By Ken Coates, September 6, 2019
As a federal election looms, Canada currently finds itself amid a time of quiet accomplishment on the Indigenous file. Indigenous affairs in Canada are often quite boisterous and even confrontational. Sit-ins, blockades, and campaigns against resource development are sometimes all we see. Real progress, however, is made through quiet negotiations and extended collaborations.
This is often the case in the natural resource sector, where there are more peaceful and mutually beneficial partnerships than high-profile, Trans Mountain Pipeline-type confrontations that make national headlines. It bears mentioning where we are succeeding on creating these productive relationships.
Indigenous policy in Canada consists of a complex web of existing legislation, such as the Indian Act, as well as historic and modern treaties. Indigenous-state relations are also full of specific claims negotiations and settlements. The government has concluded negotiations on several specific claims, showing an aggressive commitment in this area. Specific claims are claims arising from past violations of Indigenous title or rights.
The Indigenous file is dominated by treaty negotiations, self-government agreements, institution-building processes, co-management accords, court decisions, legal challenges, funding allocations, program evaluations, and collaborative discussions. Outside observers are understandably confused by the multi-layer processes and the time and delays involved in bringing closure to what is clearly a complicated relationship.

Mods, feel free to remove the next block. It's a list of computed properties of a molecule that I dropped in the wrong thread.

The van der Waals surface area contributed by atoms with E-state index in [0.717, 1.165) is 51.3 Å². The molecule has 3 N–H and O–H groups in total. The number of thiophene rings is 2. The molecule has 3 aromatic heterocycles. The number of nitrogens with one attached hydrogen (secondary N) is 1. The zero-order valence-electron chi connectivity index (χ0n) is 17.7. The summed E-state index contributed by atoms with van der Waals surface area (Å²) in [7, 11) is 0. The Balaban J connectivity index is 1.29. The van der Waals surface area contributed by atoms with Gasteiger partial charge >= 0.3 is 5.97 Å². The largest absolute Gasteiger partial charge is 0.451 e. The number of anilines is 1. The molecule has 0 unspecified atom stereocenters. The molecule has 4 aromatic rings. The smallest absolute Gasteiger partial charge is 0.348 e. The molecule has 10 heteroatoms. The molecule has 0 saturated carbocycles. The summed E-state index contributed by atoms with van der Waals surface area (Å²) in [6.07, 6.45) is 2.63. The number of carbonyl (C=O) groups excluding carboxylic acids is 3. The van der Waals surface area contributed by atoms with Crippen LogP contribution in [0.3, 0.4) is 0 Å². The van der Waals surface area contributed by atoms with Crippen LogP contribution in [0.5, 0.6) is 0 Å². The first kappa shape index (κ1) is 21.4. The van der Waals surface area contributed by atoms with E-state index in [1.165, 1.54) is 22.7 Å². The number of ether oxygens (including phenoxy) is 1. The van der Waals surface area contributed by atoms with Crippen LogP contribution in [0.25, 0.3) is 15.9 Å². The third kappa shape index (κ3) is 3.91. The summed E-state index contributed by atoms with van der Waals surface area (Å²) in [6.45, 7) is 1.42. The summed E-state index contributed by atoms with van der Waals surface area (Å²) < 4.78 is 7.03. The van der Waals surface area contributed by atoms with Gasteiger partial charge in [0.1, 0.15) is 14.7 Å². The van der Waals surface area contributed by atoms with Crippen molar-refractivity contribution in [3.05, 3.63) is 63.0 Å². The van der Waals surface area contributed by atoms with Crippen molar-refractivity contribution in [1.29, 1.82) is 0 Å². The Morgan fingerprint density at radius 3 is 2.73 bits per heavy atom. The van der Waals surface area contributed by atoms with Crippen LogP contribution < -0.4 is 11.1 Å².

Consider these same processes from the Indigenous point of view. These small and typically poorly resourced governments must operate on numerous fronts simultaneously, deciding which legal battles to launch, negotiating on many files with a variety of government agencies and private companies, and filing extensive reports to government. These communities are continually fighting hard to correct the problems of the past and the challenges of the present. For First Nations, Inuit and Métis peoples, the struggle to secure restitution and justice from the federal government imposes financial and administrative costs on Indigenous organizations strapped for both.
In this context, significant progress is worthy of note. For Indigenous peoples, resolutions of long-standing issues are a matter of great importance, even more so than for government. The federal government has historically used delay and time as a tool in the negotiation processes. They have many more people assigned to a task and much more money to cover the costs of negotiations. Given that settlements often run into the millions of dollars, the government can see benefits in delay that do not exist for Indigenous organizations.
Over the past six months and with little public fanfare, Ottawa has concluded agreements on many long-standing and difficult files. Inside Crown-Indigenous Relations and other government agencies, more money and additional staff have been available. Clearly, concluding agreements is a top federal priority, designed to resolve outstanding issues and to show that there is real substance and purpose behind the Liberal government’s commitment to reconciliation. Individually, the agreements attract little national attention, but they collectively represent an important stage in the rapidly evolving relationship with Indigenous peoples and their governments.